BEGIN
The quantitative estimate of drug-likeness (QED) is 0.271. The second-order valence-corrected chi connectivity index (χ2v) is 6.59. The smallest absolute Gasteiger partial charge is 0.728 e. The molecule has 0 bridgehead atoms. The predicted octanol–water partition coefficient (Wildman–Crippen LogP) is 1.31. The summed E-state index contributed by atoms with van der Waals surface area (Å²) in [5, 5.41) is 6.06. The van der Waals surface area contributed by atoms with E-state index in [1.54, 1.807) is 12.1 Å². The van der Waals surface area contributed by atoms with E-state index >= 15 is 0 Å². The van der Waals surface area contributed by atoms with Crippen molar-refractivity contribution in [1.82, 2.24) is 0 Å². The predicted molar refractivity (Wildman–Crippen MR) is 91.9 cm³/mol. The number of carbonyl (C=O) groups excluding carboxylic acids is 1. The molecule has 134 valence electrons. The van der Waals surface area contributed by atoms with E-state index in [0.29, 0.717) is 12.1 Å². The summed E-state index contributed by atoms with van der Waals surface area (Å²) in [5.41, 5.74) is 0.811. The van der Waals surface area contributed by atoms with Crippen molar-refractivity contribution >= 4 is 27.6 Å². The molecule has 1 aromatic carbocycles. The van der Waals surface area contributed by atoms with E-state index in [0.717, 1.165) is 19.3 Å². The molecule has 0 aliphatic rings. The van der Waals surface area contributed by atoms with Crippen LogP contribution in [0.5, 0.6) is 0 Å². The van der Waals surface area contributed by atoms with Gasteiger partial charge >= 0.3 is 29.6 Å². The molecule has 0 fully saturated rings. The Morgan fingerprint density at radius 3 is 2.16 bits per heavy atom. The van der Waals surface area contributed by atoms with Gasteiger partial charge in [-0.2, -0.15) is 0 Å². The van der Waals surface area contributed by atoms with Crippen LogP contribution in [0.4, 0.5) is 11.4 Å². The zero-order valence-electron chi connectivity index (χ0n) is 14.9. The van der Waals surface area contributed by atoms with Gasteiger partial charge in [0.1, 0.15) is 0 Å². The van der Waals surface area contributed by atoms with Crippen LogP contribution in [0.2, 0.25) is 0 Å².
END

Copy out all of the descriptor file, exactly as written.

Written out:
The quantitative estimate of drug-likeness (QED) is 0.271. The second-order valence-corrected chi connectivity index (χ2v) is 6.59. The smallest absolute Gasteiger partial charge is 0.728 e. The molecule has 0 bridgehead atoms. The predicted octanol–water partition coefficient (Wildman–Crippen LogP) is 1.31. The summed E-state index contributed by atoms with van der Waals surface area (Å²) in [5, 5.41) is 6.06. The van der Waals surface area contributed by atoms with E-state index in [1.54, 1.807) is 12.1 Å². The van der Waals surface area contributed by atoms with E-state index >= 15 is 0 Å². The van der Waals surface area contributed by atoms with Crippen molar-refractivity contribution in [1.82, 2.24) is 0 Å². The predicted molar refractivity (Wildman–Crippen MR) is 91.9 cm³/mol. The number of carbonyl (C=O) groups excluding carboxylic acids is 1. The molecule has 134 valence electrons. The van der Waals surface area contributed by atoms with E-state index in [0.29, 0.717) is 12.1 Å². The summed E-state index contributed by atoms with van der Waals surface area (Å²) in [5.41, 5.74) is 0.811. The van der Waals surface area contributed by atoms with Crippen molar-refractivity contribution >= 4 is 27.6 Å². The molecule has 1 aromatic carbocycles. The van der Waals surface area contributed by atoms with E-state index in [0.717, 1.165) is 19.3 Å². The molecule has 0 aliphatic rings. The van der Waals surface area contributed by atoms with Crippen LogP contribution in [0.5, 0.6) is 0 Å². The van der Waals surface area contributed by atoms with Gasteiger partial charge >= 0.3 is 29.6 Å². The molecule has 0 fully saturated rings. The Morgan fingerprint density at radius 3 is 2.16 bits per heavy atom. The van der Waals surface area contributed by atoms with Gasteiger partial charge in [-0.2, -0.15) is 0 Å². The van der Waals surface area contributed by atoms with Crippen LogP contribution in [0.4, 0.5) is 11.4 Å². The zero-order valence-electron chi connectivity index (χ0n) is 14.9. The van der Waals surface area contributed by atoms with Gasteiger partial charge in [0.1, 0.15) is 0 Å². The van der Waals surface area contributed by atoms with Crippen LogP contribution in [0.2, 0.25) is 0 Å².